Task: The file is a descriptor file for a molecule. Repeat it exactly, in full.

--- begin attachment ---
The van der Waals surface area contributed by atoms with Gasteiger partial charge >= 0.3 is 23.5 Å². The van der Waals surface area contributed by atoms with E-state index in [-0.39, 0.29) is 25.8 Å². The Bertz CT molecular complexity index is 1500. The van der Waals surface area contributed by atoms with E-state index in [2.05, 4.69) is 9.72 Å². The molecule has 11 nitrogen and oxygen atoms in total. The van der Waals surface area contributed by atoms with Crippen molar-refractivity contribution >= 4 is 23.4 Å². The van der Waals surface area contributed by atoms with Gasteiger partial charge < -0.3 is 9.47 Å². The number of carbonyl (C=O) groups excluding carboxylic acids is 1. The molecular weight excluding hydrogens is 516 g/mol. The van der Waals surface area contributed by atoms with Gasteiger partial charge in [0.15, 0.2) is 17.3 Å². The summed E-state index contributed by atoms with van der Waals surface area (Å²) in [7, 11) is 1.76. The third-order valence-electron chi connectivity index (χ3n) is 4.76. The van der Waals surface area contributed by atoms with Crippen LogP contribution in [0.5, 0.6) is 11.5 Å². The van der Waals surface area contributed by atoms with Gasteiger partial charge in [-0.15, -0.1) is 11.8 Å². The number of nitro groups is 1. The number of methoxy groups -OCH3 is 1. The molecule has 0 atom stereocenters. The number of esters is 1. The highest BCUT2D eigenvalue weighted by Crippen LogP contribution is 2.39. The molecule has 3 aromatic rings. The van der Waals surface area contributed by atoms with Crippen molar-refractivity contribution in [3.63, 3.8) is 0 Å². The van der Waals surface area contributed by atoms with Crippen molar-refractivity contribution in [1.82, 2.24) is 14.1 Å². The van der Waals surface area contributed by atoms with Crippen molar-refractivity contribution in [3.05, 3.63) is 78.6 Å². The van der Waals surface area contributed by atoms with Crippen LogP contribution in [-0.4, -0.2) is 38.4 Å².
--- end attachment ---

The van der Waals surface area contributed by atoms with Gasteiger partial charge >= 0.3 is 23.5 Å². The van der Waals surface area contributed by atoms with E-state index in [-0.39, 0.29) is 25.8 Å². The Bertz CT molecular complexity index is 1500. The van der Waals surface area contributed by atoms with E-state index in [2.05, 4.69) is 9.72 Å². The molecule has 11 nitrogen and oxygen atoms in total. The van der Waals surface area contributed by atoms with Crippen molar-refractivity contribution >= 4 is 23.4 Å². The van der Waals surface area contributed by atoms with Gasteiger partial charge < -0.3 is 9.47 Å². The number of carbonyl (C=O) groups excluding carboxylic acids is 1. The molecular weight excluding hydrogens is 516 g/mol. The van der Waals surface area contributed by atoms with Gasteiger partial charge in [0.15, 0.2) is 17.3 Å². The summed E-state index contributed by atoms with van der Waals surface area (Å²) in [7, 11) is 1.76. The third-order valence-electron chi connectivity index (χ3n) is 4.76. The van der Waals surface area contributed by atoms with Crippen LogP contribution in [0.5, 0.6) is 11.5 Å². The van der Waals surface area contributed by atoms with Gasteiger partial charge in [-0.15, -0.1) is 11.8 Å². The number of nitro groups is 1. The number of methoxy groups -OCH3 is 1. The molecule has 0 atom stereocenters. The number of esters is 1. The highest BCUT2D eigenvalue weighted by Crippen LogP contribution is 2.39. The molecule has 3 aromatic rings. The van der Waals surface area contributed by atoms with Crippen molar-refractivity contribution in [3.63, 3.8) is 0 Å². The van der Waals surface area contributed by atoms with Crippen molar-refractivity contribution in [1.82, 2.24) is 14.1 Å². The van der Waals surface area contributed by atoms with Crippen molar-refractivity contribution in [3.05, 3.63) is 78.6 Å². The van der Waals surface area contributed by atoms with Crippen LogP contribution in [-0.4, -0.2) is 38.4 Å².